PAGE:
This blog represents most of the newspaper columns (appearing in various Colorado Community Newspapers and Yourhub.com) written by me, James LaRue, during the time in which I was the director of the Douglas County Libraries in Douglas County, Colorado. (Some columns are missing, due to my own filing errors.) This blog covers the time period from April 11, 1990 to January 12, 2012.

Unless I say so, the views expressed here are mine and mine alone. They may be quoted elsewhere, so long as you give attribution. The dates are (at least according my records) the dates of publication in one of the above print newspapers.

The blog archive (web view) is in chronological order. The display of entries, below, seems to be in reverse order, new to old.

All of the mistakes are of course my own responsibility.

Wednesday, January 6, 1999

January 6, 1999 - Measuring Library Performance in 1998

For a long time, the best way to examine our library performance was to look at circulation statistics -- the number of items people checked out.

These stats still tell an interesting story. At all but one of our full service (7 day a week) libraries, business is up. Circulation at the Philip S. Miller Library increased about 5% over 1997. Highlands Ranch is up 15%. Parker is up a little over 8%.

The exception is Lone Tree, which went from being open in a real building for 12 hours a day, to being in a bookmobile open just a smattering of hours. Despite a strong showing in November and December, our use for that location is down some 65%.

Overall, use of the entire library district increased by just over 3 percent. Excluding Lone Tree, it's closer to 9.6%.

But 1998 is a good example of why circ stats no longer tell the WHOLE story about our library. The real victory of the year was indeed the opening of a new, more modern library building. A new building changes the dynamics of the system in much the same way that a new child changes the dynamics of a family.

Another growth area for our system in 1998 was reference services. This change was both quantitative and qualitative.

Just a couple of years ago, the only library that staffed a reference desk every hour we were open was the Philip S. Miller Library. Now all of our full service locations have reference desks, and people working them.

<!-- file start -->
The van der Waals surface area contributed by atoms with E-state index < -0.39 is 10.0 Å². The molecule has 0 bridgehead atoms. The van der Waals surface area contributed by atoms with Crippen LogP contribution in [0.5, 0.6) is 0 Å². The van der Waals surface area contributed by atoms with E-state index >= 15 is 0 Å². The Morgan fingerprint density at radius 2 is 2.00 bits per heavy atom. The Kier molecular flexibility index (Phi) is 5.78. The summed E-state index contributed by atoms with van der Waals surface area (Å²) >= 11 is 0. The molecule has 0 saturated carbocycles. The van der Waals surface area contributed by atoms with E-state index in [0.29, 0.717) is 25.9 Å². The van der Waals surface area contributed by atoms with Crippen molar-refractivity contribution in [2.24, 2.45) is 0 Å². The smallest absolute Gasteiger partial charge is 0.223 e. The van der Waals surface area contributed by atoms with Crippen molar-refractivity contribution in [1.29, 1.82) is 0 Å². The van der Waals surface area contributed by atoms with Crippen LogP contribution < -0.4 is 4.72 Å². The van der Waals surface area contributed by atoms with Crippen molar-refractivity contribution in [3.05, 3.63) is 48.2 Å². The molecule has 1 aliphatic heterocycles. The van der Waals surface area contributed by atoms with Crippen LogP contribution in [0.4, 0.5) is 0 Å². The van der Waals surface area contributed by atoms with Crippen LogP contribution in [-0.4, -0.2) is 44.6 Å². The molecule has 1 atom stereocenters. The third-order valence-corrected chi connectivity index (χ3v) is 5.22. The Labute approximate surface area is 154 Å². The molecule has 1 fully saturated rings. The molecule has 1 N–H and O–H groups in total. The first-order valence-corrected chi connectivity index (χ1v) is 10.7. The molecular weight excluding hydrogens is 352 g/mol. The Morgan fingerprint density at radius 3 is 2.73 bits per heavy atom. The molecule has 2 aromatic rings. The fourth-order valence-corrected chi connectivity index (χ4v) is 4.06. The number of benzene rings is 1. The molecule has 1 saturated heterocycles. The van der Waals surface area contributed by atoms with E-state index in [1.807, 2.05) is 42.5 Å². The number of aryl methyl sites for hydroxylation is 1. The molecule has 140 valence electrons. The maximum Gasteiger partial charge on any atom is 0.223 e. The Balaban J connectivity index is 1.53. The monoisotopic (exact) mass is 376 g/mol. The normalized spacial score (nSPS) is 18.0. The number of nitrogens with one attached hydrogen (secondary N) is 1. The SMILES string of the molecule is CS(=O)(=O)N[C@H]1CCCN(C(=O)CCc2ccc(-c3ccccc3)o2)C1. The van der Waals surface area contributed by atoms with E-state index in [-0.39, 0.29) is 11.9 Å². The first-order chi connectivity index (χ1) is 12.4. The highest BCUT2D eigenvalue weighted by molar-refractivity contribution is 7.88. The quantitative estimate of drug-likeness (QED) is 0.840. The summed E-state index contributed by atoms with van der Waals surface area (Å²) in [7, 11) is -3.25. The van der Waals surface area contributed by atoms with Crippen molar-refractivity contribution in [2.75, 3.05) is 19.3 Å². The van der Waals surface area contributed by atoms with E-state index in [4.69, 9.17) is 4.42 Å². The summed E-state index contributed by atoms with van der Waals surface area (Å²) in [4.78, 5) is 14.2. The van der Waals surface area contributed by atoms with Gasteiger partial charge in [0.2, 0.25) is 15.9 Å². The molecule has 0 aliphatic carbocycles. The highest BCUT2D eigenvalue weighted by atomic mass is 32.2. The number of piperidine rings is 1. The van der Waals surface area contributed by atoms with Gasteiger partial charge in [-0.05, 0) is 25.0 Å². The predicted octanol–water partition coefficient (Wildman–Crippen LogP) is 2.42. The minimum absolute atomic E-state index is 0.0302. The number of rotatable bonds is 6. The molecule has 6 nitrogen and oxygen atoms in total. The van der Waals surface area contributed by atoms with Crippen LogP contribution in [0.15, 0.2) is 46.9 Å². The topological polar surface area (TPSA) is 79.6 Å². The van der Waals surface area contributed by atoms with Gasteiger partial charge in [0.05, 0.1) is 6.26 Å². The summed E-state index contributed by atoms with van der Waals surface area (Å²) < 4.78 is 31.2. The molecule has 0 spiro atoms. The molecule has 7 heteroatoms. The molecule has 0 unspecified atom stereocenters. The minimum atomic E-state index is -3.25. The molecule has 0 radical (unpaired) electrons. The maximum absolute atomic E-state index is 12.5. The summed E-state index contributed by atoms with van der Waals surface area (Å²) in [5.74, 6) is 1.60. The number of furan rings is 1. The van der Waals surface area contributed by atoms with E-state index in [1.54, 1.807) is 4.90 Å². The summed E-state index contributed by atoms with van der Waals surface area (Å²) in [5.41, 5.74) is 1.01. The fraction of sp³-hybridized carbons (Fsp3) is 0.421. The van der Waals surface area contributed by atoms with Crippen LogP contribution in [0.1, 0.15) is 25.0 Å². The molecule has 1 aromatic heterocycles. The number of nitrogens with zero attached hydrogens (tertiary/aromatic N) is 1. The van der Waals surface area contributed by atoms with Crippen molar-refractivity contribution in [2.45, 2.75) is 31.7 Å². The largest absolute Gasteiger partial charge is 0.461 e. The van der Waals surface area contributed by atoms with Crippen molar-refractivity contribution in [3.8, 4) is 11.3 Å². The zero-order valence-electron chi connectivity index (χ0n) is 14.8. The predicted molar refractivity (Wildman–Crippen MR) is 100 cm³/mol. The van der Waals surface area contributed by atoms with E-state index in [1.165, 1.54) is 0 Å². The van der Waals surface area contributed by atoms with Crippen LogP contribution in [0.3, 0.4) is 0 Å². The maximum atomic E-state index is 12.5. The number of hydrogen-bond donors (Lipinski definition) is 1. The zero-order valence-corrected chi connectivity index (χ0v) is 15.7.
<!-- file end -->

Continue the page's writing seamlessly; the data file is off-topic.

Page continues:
But it's much harder to measure the difference in staff time between a checkout and answering a question. Typically, there aren't as MANY reference questions as checkouts. But each reference question tends to be more demanding of staff and library resources. That difference affects the way we run the whole show.

The best way to measure reference services isn't by a simple count. It's by sampling the count, and following that up with interviews with the patrons. "Did we actually find what you were looking for?" This too, takes more time than tallying up checkouts. Nonetheless, our ability to answer patron questions has improved dramatically.

Last year we signed up over 15,000 new patrons. Then we purged our database of all the patrons who haven't used their cards in a couple of years. The new total was 86,430. I'll have to see the latest Douglas County population estimates to know how good that is. I'd very much like to see every single person in the county have and use a library card. I suspect we're closer to 55% these days.

But that brings me to one of our other successes last year. Our Library Assistants -- the front line of our district -- are also responsible for our children's story times. Last year I got more compliments than ever before about the warmth of our staff, the quality of their performances, the welcoming environment of our libraries. All of this translates into something else that isn't easy to measure: the kindling of a real love for literature in young minds.

That love, in turn, can lead to more articulate, thoughtful, open-minded and knowledgeable adults. And THAT is a accomplishment far more important than numbers.

To all our staff, my congratulations, and my thanks, for a job well done.

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